Whereas creating in flow state depends on a level of expertise and control, creating with a beginners’ mindset embraces instability, mutability, un-surety. The concept was pilfered from the zen Shoshin, applied to calligraphy and martial arts among other specialised extremely-non-beginner practices. Beginner mindset isn’t necessarily naive, it’s open to possibility. Expert mindset isn’t necessarily sophisticated, it’s fixed on a target. Both states are fragile for different reasons.

A computing arts beginner mindset allows confusion to be piqued, rolling on the waves of not understanding why is this happening and not what I expected to happen, fucking around, finding out, glimpsing control for a moment, then releasing it when a new confusion breaks over you. A ride.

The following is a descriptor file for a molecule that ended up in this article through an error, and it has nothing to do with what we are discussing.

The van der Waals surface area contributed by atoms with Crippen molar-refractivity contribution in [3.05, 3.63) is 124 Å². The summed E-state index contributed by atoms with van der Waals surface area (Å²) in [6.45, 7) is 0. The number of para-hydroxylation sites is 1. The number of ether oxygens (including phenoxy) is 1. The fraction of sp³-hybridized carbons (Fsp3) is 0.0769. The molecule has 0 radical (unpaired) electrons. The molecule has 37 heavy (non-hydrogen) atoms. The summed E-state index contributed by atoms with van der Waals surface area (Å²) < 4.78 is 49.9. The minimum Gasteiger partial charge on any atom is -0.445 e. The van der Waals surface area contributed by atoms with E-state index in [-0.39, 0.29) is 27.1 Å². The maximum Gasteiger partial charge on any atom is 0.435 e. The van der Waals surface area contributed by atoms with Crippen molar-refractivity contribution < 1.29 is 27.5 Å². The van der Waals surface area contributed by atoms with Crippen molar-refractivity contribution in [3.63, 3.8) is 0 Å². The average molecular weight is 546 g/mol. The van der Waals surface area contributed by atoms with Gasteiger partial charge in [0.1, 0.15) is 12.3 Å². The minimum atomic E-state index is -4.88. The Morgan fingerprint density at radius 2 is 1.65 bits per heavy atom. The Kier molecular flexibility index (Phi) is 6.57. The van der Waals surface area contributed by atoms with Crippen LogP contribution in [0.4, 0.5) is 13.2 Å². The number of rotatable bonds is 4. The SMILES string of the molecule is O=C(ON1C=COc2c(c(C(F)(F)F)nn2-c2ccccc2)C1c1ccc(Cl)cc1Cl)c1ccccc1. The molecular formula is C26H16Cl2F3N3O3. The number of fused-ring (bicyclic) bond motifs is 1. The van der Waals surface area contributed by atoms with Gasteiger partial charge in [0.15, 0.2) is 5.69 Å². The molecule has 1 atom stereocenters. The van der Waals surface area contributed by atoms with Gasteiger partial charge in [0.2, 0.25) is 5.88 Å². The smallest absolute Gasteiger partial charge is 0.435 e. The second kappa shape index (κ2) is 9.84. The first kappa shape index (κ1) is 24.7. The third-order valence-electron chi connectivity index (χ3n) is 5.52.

Creative coding interfaces support beginners’ mindset more than a high pressure blank sheet of paper because they give immediate feedback, conjure it here in the left window, and see it there in the right, allowing a gentle incremental leap into making before you know what to make, following along with Shiffman and sometimes (often) not understanding the logic, and being ok with that. The ‘rightness or error’ of code provides a scaffold for learning creatively, and allows a kind of open play that is an energising space for amateurs, professionals, degens and serious art collectors, nurturing the making and the owning of computer art as ripples of the same dynamic. More on that here.

2. Holding the mirror self